The Decisive Moment revisited
Cartier-Bresson’s image: Behind the Gare Saint-Lazare shows a snapshot of a man jumping a puddle. What is surprising is that Cartier-Bresson said that he couldn’t actually see what he was photographing as all he could do was put the camera at a hole in the fence.
Looking at this photograph, I feel the “pivotal point” is the jumping person and his reflection. The fact that the man is out of focus reinforces the movement, and it is the movement that forces the eye to return to it again and again. If Cartier-Bresson had managed to get the man in focus, then the effect would be different. The eye would not necessarily be drawn to him. It could be towards the more central figure in the background, or the railway sign. But as the only movement in this photograph is of the man jumping the puddle, the eye will always be drawn to him.
I took a series of photographs on a wet day in Oxford, one of which is shown below. I took several photographs of people walking over this puddle, but I selected this one because I cannot tell whether the person is about to step into the puddle, or skim over it. I can’t remember the detail as I took many that day, so I have to guess the outcome. I believe the foot went into the water, but I will never know…………….
Oxford as it really is!
If you ever Google “Oxford” you will be presented with a beautiful picture postcard set of images. From these images, you would get the impression that this is the real Oxford. A beautiful University city, with wonderful old buildings and a culture to match. But in reality it is only half the story. I was inspired by two photographers: John Davies and Chris Steele-Perkins, both of whom photographed Mount Fuji from various different viewpoints, showing the juxtaposition of the beautiful mountain, and the factories and suburban life going on around it. I have included examples of their work, and a photograph taken from Google showing the usual image with blossom and petals around it.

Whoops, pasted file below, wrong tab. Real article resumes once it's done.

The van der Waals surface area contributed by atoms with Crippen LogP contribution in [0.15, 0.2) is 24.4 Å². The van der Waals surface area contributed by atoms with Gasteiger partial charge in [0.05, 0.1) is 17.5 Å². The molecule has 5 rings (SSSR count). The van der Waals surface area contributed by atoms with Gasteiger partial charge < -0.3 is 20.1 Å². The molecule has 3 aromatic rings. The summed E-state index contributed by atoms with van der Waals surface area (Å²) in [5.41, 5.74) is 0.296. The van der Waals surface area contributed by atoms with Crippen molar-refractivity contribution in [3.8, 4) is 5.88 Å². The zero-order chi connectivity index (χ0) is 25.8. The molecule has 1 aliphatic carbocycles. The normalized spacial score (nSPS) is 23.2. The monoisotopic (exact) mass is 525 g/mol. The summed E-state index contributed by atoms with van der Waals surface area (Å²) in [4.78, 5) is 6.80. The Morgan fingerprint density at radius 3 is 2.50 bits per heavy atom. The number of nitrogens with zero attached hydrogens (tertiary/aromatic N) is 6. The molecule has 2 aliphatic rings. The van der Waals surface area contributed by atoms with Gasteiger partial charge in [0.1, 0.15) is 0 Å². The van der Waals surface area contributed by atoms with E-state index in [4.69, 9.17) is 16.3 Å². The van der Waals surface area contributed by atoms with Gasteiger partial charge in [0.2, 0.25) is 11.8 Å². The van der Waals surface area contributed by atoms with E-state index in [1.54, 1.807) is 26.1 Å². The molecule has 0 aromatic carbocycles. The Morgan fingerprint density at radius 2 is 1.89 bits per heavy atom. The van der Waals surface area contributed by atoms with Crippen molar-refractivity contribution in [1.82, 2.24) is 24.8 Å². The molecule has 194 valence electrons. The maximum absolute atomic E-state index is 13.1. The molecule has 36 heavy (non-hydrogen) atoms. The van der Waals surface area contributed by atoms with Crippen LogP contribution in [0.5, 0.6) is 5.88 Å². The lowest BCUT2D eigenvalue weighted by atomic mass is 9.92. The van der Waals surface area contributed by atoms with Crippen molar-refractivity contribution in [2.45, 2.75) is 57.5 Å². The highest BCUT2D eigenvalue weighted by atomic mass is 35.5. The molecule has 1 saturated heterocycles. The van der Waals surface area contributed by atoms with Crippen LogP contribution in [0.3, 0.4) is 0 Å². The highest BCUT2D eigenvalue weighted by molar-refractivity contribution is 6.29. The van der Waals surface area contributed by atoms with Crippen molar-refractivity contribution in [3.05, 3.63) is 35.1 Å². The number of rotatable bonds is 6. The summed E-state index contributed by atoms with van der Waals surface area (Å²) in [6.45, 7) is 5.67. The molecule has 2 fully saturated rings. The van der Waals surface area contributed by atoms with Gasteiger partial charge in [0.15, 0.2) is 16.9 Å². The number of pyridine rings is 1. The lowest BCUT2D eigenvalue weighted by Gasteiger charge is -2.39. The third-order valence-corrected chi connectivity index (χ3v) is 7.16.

I went into Oxford City Centre to take some photographs showing that Oxford does not consist only of those majestic old buildings seen on Google. These well known buildings cover less than a square mile in the centre, and just around any corner are many more traditional buildings interspersed with modern 60s buildings.
First I Googled “Oxford”. Below is a screen shot of the resulting search. Anyone who hasn’t visited Oxford would see these images and assume that’s all there is.
And here are my photographs showing the other views of Oxford.
Of course I realise progress is essential and there are some beautiful new buildings tucked carefully in between the old and traditional buildings, such as the new Maths building and the new Physics building, both shown below. But like John Davies’ and Chris Steele-Perkins’ images of Mount Fuji, images can be created to give one impression, when the reality is different.
This proved to be more difficult than I first thought because the subjects I tried first turned out not to be suitable for showing the distinction between the location of the studio lights. My first attempts were with a bunch of grapes but because all the surfaces are curved, the shadows appeared soft regardless of the position of the lights. (See photographs below).
I then photographed an aloe plant and because of the shapes of the leaves, was able to demonstrate the difference in shadows depending on the proximity of the lights. Here are 6 photographs with a information on the lighting for each one.
I had the camera set on auto white balance, and in the camera the background appeared the same colour. However, when I downloaded and printed them, the photographs taken with a flash were pale pink. I could have changed the white balance post production, but decided to leave them as they were to show that auto white balance does not always produce consistent colours.